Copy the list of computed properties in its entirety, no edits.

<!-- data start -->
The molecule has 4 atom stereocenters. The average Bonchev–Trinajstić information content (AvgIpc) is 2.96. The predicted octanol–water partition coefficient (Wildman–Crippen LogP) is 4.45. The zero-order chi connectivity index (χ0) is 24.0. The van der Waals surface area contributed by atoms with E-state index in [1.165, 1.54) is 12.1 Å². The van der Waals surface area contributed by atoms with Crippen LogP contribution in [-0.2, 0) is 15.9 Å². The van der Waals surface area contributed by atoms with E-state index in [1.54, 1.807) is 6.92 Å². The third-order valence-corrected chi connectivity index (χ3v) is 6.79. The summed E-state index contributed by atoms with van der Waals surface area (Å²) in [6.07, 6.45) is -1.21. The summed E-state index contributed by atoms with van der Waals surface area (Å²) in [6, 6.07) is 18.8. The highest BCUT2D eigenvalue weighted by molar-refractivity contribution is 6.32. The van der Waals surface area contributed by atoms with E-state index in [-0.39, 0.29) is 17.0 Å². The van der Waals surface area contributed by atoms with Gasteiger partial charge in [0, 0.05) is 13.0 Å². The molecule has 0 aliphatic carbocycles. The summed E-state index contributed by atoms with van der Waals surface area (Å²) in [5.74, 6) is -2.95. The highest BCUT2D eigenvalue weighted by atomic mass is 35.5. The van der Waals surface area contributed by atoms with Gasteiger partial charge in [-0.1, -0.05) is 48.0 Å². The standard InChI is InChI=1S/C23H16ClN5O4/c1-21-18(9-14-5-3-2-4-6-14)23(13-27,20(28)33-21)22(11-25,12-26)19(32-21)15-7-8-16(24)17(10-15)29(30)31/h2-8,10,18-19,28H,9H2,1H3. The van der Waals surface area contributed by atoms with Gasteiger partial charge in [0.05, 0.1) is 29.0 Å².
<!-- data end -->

The molecule has 4 atom stereocenters. The average Bonchev–Trinajstić information content (AvgIpc) is 2.96. The predicted octanol–water partition coefficient (Wildman–Crippen LogP) is 4.45. The zero-order chi connectivity index (χ0) is 24.0. The van der Waals surface area contributed by atoms with E-state index in [1.165, 1.54) is 12.1 Å². The van der Waals surface area contributed by atoms with Crippen LogP contribution in [-0.2, 0) is 15.9 Å². The van der Waals surface area contributed by atoms with E-state index in [1.54, 1.807) is 6.92 Å². The third-order valence-corrected chi connectivity index (χ3v) is 6.79. The summed E-state index contributed by atoms with van der Waals surface area (Å²) in [6.07, 6.45) is -1.21. The summed E-state index contributed by atoms with van der Waals surface area (Å²) in [6, 6.07) is 18.8. The highest BCUT2D eigenvalue weighted by molar-refractivity contribution is 6.32. The van der Waals surface area contributed by atoms with E-state index in [-0.39, 0.29) is 17.0 Å². The van der Waals surface area contributed by atoms with Gasteiger partial charge in [0, 0.05) is 13.0 Å². The molecule has 0 aliphatic carbocycles. The summed E-state index contributed by atoms with van der Waals surface area (Å²) in [5.74, 6) is -2.95. The highest BCUT2D eigenvalue weighted by atomic mass is 35.5. The van der Waals surface area contributed by atoms with Gasteiger partial charge in [-0.1, -0.05) is 48.0 Å². The standard InChI is InChI=1S/C23H16ClN5O4/c1-21-18(9-14-5-3-2-4-6-14)23(13-27,20(28)33-21)22(11-25,12-26)19(32-21)15-7-8-16(24)17(10-15)29(30)31/h2-8,10,18-19,28H,9H2,1H3. The van der Waals surface area contributed by atoms with Gasteiger partial charge in [0.05, 0.1) is 29.0 Å².